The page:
Judgment Looms

And he said, What hast thou done? the voice of thy brother’s blood crieth unto me from the ground. And surely your blood of your lives will I require; at the hand of every beast will I require it, and at the hand of man; at the hand of every man’s brother will I require the life of man. Whoso sheddeth man’s blood, by man shall his blood be shed: for in the image of God made he man. And to Jesus the mediator of the new covenant, and to the blood of sprinkling, that speaketh better things than that of Abel.
~ Genesis 4:10, Genesis 9:5-6, Hebrews 12:24

Also in thy skirts is found the blood of the souls of the poor innocents: I have not found it by secret search, but upon all these. And they shall answer and say, Our hands have not shed this blood, neither have our eyes seen it. Be merciful, O LORD, unto thy people Israel, whom thou hast redeemed, and lay not innocent blood unto thy people of Israel’s charge. And the blood shall be forgiven them. Because they have forsaken me, and have estranged this place, and have burned incense in it unto other gods, whom neither they nor their fathers have known, nor the kings of Judah, and have filled this place with the blood of innocents;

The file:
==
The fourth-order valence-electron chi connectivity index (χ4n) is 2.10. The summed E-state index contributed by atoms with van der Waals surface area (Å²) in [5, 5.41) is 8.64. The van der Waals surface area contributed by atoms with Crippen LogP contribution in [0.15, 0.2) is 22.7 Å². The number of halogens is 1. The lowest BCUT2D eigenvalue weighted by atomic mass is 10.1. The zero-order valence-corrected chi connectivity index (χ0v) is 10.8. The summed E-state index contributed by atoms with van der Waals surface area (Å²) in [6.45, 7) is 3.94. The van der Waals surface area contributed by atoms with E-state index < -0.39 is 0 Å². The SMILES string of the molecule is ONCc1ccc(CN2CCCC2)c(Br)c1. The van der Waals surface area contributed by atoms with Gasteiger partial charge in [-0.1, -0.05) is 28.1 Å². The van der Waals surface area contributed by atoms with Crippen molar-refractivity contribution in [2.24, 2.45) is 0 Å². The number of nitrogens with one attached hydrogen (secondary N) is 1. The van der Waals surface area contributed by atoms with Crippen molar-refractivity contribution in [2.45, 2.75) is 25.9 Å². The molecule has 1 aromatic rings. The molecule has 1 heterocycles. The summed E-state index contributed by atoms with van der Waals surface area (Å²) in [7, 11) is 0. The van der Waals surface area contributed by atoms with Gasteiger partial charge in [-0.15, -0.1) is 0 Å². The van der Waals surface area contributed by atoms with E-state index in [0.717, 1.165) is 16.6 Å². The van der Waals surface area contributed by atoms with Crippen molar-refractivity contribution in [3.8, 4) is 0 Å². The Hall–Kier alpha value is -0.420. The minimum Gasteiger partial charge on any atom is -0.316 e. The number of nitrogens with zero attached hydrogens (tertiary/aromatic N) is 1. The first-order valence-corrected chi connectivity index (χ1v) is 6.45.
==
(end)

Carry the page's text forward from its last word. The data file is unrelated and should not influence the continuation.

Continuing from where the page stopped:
~ Jeremiah 2:34, Deuteronomy 21:7-8, Jeremiah 19:4

For this is the message that ye heard from the beginning, that we should love one another. Not as Cain, who was of that wicked one, and slew his brother. And wherefore slew he him? Because his own works were evil, and his brother’s righteous.
~ 1 John 3:11-12

I will bring it forth, saith the LORD of hosts, and it shall enter into the house of the thief, and into the house of him that sweareth falsely by my name: and it shall remain in the midst of his house, and shall consume it with the timber thereof and the stones thereof.